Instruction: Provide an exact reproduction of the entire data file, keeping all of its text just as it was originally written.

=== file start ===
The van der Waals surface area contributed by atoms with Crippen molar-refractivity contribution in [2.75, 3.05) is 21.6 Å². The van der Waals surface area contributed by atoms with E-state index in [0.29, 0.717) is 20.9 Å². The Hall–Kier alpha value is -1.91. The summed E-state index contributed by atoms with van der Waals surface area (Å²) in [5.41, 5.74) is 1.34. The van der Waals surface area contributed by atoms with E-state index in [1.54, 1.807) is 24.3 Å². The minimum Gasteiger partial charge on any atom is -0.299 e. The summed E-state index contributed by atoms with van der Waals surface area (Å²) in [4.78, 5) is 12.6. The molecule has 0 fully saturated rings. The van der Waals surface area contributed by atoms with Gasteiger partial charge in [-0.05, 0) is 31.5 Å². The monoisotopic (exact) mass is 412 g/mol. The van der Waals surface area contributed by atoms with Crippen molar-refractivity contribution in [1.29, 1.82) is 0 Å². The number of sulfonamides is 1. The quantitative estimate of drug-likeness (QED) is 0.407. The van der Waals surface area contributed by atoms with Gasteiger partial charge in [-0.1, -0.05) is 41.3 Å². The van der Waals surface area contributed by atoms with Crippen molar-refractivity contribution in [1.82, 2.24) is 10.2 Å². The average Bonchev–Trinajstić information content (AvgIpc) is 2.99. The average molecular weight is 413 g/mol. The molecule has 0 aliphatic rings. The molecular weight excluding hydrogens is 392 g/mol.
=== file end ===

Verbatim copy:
The van der Waals surface area contributed by atoms with Crippen molar-refractivity contribution in [2.75, 3.05) is 21.6 Å². The van der Waals surface area contributed by atoms with E-state index in [0.29, 0.717) is 20.9 Å². The Hall–Kier alpha value is -1.91. The summed E-state index contributed by atoms with van der Waals surface area (Å²) in [5.41, 5.74) is 1.34. The van der Waals surface area contributed by atoms with E-state index in [1.54, 1.807) is 24.3 Å². The minimum Gasteiger partial charge on any atom is -0.299 e. The summed E-state index contributed by atoms with van der Waals surface area (Å²) in [4.78, 5) is 12.6. The molecule has 0 fully saturated rings. The van der Waals surface area contributed by atoms with Gasteiger partial charge in [-0.05, 0) is 31.5 Å². The monoisotopic (exact) mass is 412 g/mol. The van der Waals surface area contributed by atoms with Crippen molar-refractivity contribution in [1.29, 1.82) is 0 Å². The number of sulfonamides is 1. The quantitative estimate of drug-likeness (QED) is 0.407. The van der Waals surface area contributed by atoms with Gasteiger partial charge in [-0.1, -0.05) is 41.3 Å². The van der Waals surface area contributed by atoms with Crippen molar-refractivity contribution in [1.82, 2.24) is 10.2 Å². The average Bonchev–Trinajstić information content (AvgIpc) is 2.99. The average molecular weight is 413 g/mol. The molecule has 0 aliphatic rings. The molecular weight excluding hydrogens is 392 g/mol.